2. This is rich coming from a Sunday Times reporter.. Those of us who’ve read Pauw’s book know the special role the ST played in disseminating false news regarding the so-called Cato Manor Death Squad which led to Hawks Major-General Johan Booysen and 25 others being falsely charged by criminal attorneys (Zuma lackeys) working in the NPA.
    So congrats on an immense contribution to State Capture!

  3. If nonwhites failed to pitch and show interest, that is an indictment on them, and not the people who were there. Also, reporting the Sunday Times is not exactly something to proud of… They are as much to blame for the mess at SARS as is KPMG.

  4. So what were the black people doing there ? to show their ignorance of the fact that Zuma has delivered racism on a platter for those who think that blacks are incapable of anything. I really miss the Mbeki years. Madiba was just nice to pat, smile at and put away but not Mbeki.

  5. Dear Qaanitah, always with the blaming of white people eh, but sheesh calling Pauw the protagonist instead of whistleblower just because he’s white & Afrikaans? That’s even lower than the Guptas raping us for their spawn’s bollywood wedding..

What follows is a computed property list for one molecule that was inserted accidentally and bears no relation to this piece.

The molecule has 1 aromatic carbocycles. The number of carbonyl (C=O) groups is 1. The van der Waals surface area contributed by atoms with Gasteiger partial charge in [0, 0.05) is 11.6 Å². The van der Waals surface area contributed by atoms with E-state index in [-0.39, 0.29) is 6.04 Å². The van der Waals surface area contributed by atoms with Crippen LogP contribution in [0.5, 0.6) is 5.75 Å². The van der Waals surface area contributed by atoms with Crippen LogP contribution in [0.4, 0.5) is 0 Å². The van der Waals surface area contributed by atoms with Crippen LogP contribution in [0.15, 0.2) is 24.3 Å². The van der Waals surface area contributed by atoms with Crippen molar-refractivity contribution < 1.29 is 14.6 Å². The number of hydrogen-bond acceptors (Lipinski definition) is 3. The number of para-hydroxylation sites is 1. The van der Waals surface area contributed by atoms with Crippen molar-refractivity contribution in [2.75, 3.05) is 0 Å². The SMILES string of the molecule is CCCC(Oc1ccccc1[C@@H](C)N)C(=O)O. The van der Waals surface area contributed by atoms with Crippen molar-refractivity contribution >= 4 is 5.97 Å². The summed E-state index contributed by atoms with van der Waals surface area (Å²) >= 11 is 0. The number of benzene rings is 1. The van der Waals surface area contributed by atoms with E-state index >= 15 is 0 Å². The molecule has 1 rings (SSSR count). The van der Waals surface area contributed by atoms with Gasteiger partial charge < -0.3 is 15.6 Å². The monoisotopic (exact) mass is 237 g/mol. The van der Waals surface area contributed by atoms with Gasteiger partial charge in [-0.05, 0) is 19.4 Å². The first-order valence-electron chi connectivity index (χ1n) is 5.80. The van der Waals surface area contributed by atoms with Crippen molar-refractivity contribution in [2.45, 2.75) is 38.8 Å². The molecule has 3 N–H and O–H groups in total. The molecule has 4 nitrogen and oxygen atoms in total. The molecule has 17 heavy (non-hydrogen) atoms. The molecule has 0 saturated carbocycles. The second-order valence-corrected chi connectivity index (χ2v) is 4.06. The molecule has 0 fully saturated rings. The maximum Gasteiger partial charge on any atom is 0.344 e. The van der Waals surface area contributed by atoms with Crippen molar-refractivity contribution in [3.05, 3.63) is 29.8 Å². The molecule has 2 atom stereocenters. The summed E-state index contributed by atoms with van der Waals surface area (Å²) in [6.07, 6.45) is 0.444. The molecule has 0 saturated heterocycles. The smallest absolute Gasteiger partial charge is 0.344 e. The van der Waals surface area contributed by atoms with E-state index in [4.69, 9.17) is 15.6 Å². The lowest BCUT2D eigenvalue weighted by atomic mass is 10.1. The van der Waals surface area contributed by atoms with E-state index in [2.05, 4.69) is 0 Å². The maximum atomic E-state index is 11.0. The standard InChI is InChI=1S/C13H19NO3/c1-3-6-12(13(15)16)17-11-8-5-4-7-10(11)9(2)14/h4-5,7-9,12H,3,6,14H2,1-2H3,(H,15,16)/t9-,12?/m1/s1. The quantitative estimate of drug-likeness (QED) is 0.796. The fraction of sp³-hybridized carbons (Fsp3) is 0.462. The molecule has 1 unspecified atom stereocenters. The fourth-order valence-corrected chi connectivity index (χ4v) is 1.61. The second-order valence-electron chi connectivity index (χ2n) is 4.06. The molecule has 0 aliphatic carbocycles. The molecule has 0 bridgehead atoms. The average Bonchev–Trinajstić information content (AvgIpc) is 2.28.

Pity you don’t seem to read the news so lekker, ‘cos even the revered commander of the red overall army, Malema, said (of the Zuma presidency) that all we whites have to do is point at Zuma’s precidency and say ‘see, we told you so’. I know it’s not as general as ‘see what happens when you put blacks in charge’ but simply blaming whites, although hugely popular nowadays of course, ain’t gonna cut it this time.

    Thing is blacks WERE in control, and yeah it’s a goddam mess. But just because whites are enjoying a bit of schadenfreude at being proven right, doesn’t change the facts. I’d suggest analysing what the book’s trying to tell you, instead of trying to deflect by focusing on the skin color of the person who wrote it mkay. That’s just racis!